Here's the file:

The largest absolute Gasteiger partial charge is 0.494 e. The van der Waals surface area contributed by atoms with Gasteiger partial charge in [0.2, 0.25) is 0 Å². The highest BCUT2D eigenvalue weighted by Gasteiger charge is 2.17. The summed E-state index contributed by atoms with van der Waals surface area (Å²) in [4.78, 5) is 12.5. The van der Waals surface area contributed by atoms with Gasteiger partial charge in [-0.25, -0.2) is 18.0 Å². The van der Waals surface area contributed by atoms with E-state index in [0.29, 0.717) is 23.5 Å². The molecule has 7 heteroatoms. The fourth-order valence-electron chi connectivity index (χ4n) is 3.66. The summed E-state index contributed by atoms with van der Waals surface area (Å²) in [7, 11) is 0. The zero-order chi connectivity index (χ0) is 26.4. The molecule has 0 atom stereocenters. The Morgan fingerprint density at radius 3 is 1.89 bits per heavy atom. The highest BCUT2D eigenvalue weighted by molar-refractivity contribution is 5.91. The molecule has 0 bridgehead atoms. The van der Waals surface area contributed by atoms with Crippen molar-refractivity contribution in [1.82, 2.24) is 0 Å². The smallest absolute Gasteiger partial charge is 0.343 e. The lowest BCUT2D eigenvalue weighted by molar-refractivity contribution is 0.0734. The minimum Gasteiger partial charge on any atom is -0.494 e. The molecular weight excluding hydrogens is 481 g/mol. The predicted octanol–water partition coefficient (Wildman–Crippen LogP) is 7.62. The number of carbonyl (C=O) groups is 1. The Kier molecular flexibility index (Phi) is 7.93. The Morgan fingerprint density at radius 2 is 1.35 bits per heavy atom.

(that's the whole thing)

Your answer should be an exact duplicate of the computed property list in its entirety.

The largest absolute Gasteiger partial charge is 0.494 e. The van der Waals surface area contributed by atoms with Gasteiger partial charge in [0.2, 0.25) is 0 Å². The highest BCUT2D eigenvalue weighted by Gasteiger charge is 2.17. The summed E-state index contributed by atoms with van der Waals surface area (Å²) in [4.78, 5) is 12.5. The van der Waals surface area contributed by atoms with Gasteiger partial charge in [-0.25, -0.2) is 18.0 Å². The van der Waals surface area contributed by atoms with E-state index in [0.29, 0.717) is 23.5 Å². The molecule has 7 heteroatoms. The fourth-order valence-electron chi connectivity index (χ4n) is 3.66. The summed E-state index contributed by atoms with van der Waals surface area (Å²) in [7, 11) is 0. The zero-order chi connectivity index (χ0) is 26.4. The molecule has 0 atom stereocenters. The Morgan fingerprint density at radius 3 is 1.89 bits per heavy atom. The highest BCUT2D eigenvalue weighted by molar-refractivity contribution is 5.91. The molecule has 0 bridgehead atoms. The van der Waals surface area contributed by atoms with Crippen molar-refractivity contribution in [1.82, 2.24) is 0 Å². The smallest absolute Gasteiger partial charge is 0.343 e. The lowest BCUT2D eigenvalue weighted by molar-refractivity contribution is 0.0734. The minimum Gasteiger partial charge on any atom is -0.494 e. The molecular weight excluding hydrogens is 481 g/mol. The predicted octanol–water partition coefficient (Wildman–Crippen LogP) is 7.62. The number of carbonyl (C=O) groups is 1. The Kier molecular flexibility index (Phi) is 7.93. The Morgan fingerprint density at radius 2 is 1.35 bits per heavy atom.